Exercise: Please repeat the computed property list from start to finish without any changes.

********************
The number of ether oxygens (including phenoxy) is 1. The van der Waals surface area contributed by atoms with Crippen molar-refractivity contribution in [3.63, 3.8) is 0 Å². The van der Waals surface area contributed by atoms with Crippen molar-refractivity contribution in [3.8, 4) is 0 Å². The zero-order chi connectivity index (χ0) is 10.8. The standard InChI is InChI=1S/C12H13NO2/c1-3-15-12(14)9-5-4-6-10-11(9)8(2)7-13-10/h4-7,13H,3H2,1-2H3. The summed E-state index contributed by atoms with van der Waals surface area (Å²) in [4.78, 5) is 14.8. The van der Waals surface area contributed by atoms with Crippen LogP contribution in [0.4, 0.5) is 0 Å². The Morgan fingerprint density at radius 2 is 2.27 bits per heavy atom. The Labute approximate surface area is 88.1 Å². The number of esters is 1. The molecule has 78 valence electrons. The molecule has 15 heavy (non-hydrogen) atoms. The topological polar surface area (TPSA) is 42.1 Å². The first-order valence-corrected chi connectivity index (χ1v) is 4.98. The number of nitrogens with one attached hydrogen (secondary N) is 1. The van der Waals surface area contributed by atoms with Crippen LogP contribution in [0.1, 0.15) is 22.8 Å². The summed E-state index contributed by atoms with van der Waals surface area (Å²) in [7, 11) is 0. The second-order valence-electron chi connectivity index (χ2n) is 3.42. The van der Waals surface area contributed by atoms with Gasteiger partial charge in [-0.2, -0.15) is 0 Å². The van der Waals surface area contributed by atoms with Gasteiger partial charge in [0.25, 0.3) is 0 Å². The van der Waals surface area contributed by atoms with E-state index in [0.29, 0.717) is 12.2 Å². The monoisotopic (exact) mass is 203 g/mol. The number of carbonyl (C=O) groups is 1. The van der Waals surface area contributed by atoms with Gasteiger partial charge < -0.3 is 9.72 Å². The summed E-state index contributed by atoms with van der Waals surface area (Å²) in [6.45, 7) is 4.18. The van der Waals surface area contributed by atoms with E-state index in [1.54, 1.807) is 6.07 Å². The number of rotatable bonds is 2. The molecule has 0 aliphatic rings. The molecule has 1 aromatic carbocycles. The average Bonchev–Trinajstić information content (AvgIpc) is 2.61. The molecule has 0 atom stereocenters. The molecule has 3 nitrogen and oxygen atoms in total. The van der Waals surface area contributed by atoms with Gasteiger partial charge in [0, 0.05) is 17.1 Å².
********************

The number of ether oxygens (including phenoxy) is 1. The van der Waals surface area contributed by atoms with Crippen molar-refractivity contribution in [3.63, 3.8) is 0 Å². The van der Waals surface area contributed by atoms with Crippen molar-refractivity contribution in [3.8, 4) is 0 Å². The zero-order chi connectivity index (χ0) is 10.8. The standard InChI is InChI=1S/C12H13NO2/c1-3-15-12(14)9-5-4-6-10-11(9)8(2)7-13-10/h4-7,13H,3H2,1-2H3. The summed E-state index contributed by atoms with van der Waals surface area (Å²) in [4.78, 5) is 14.8. The van der Waals surface area contributed by atoms with Crippen LogP contribution in [0.4, 0.5) is 0 Å². The Morgan fingerprint density at radius 2 is 2.27 bits per heavy atom. The Labute approximate surface area is 88.1 Å². The number of esters is 1. The molecule has 78 valence electrons. The molecule has 15 heavy (non-hydrogen) atoms. The topological polar surface area (TPSA) is 42.1 Å². The first-order valence-corrected chi connectivity index (χ1v) is 4.98. The number of nitrogens with one attached hydrogen (secondary N) is 1. The van der Waals surface area contributed by atoms with Crippen LogP contribution in [0.1, 0.15) is 22.8 Å². The summed E-state index contributed by atoms with van der Waals surface area (Å²) in [7, 11) is 0. The second-order valence-electron chi connectivity index (χ2n) is 3.42. The van der Waals surface area contributed by atoms with Gasteiger partial charge in [-0.2, -0.15) is 0 Å². The van der Waals surface area contributed by atoms with Gasteiger partial charge in [0.25, 0.3) is 0 Å². The van der Waals surface area contributed by atoms with E-state index in [0.29, 0.717) is 12.2 Å². The monoisotopic (exact) mass is 203 g/mol. The number of carbonyl (C=O) groups is 1. The van der Waals surface area contributed by atoms with Gasteiger partial charge < -0.3 is 9.72 Å². The summed E-state index contributed by atoms with van der Waals surface area (Å²) in [6.45, 7) is 4.18. The van der Waals surface area contributed by atoms with E-state index in [1.54, 1.807) is 6.07 Å². The number of rotatable bonds is 2. The molecule has 0 aliphatic rings. The molecule has 1 aromatic carbocycles. The average Bonchev–Trinajstić information content (AvgIpc) is 2.61. The molecule has 0 atom stereocenters. The molecule has 3 nitrogen and oxygen atoms in total. The van der Waals surface area contributed by atoms with Gasteiger partial charge in [0, 0.05) is 17.1 Å².